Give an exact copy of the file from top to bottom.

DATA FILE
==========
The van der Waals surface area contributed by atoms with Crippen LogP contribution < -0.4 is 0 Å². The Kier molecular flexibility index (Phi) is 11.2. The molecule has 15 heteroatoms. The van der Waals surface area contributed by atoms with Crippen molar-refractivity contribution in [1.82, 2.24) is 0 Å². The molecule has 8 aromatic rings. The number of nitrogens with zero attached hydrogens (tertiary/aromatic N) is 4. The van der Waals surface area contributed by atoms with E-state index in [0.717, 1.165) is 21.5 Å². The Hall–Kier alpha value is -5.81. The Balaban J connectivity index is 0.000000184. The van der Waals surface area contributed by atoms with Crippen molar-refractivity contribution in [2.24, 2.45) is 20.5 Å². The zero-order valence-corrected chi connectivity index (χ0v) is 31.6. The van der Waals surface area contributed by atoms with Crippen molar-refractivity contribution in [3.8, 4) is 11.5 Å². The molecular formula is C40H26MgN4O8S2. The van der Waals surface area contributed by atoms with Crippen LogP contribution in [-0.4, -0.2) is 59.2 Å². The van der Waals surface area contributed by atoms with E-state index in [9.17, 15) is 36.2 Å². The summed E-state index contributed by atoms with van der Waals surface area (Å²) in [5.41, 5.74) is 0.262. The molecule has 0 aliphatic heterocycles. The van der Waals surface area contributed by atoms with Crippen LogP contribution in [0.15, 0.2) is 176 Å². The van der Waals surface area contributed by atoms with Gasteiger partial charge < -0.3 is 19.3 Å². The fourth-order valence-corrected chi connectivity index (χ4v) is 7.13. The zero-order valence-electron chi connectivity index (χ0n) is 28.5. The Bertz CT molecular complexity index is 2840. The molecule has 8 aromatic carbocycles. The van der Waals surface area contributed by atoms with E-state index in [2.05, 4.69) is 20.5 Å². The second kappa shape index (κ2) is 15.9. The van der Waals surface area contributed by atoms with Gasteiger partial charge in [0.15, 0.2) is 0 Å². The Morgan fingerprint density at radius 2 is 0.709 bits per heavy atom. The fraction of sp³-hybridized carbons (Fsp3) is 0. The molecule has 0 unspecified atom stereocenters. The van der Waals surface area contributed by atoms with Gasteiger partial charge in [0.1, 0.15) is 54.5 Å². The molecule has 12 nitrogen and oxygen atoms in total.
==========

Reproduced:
The van der Waals surface area contributed by atoms with Crippen LogP contribution < -0.4 is 0 Å². The Kier molecular flexibility index (Phi) is 11.2. The molecule has 15 heteroatoms. The van der Waals surface area contributed by atoms with Crippen molar-refractivity contribution in [1.82, 2.24) is 0 Å². The molecule has 8 aromatic rings. The number of nitrogens with zero attached hydrogens (tertiary/aromatic N) is 4. The van der Waals surface area contributed by atoms with E-state index in [0.717, 1.165) is 21.5 Å². The Hall–Kier alpha value is -5.81. The Balaban J connectivity index is 0.000000184. The van der Waals surface area contributed by atoms with Crippen molar-refractivity contribution in [2.24, 2.45) is 20.5 Å². The zero-order valence-corrected chi connectivity index (χ0v) is 31.6. The van der Waals surface area contributed by atoms with Crippen molar-refractivity contribution in [3.8, 4) is 11.5 Å². The molecular formula is C40H26MgN4O8S2. The van der Waals surface area contributed by atoms with Crippen LogP contribution in [-0.4, -0.2) is 59.2 Å². The van der Waals surface area contributed by atoms with E-state index in [9.17, 15) is 36.2 Å². The summed E-state index contributed by atoms with van der Waals surface area (Å²) in [5.41, 5.74) is 0.262. The molecule has 0 aliphatic heterocycles. The van der Waals surface area contributed by atoms with Crippen LogP contribution in [0.15, 0.2) is 176 Å². The van der Waals surface area contributed by atoms with Gasteiger partial charge < -0.3 is 19.3 Å². The fourth-order valence-corrected chi connectivity index (χ4v) is 7.13. The zero-order valence-electron chi connectivity index (χ0n) is 28.5. The Bertz CT molecular complexity index is 2840. The molecule has 8 aromatic carbocycles. The van der Waals surface area contributed by atoms with E-state index in [2.05, 4.69) is 20.5 Å². The second kappa shape index (κ2) is 15.9. The van der Waals surface area contributed by atoms with Gasteiger partial charge in [0.15, 0.2) is 0 Å². The Morgan fingerprint density at radius 2 is 0.709 bits per heavy atom. The fraction of sp³-hybridized carbons (Fsp3) is 0. The molecule has 0 unspecified atom stereocenters. The van der Waals surface area contributed by atoms with Gasteiger partial charge in [0.1, 0.15) is 54.5 Å². The molecule has 12 nitrogen and oxygen atoms in total.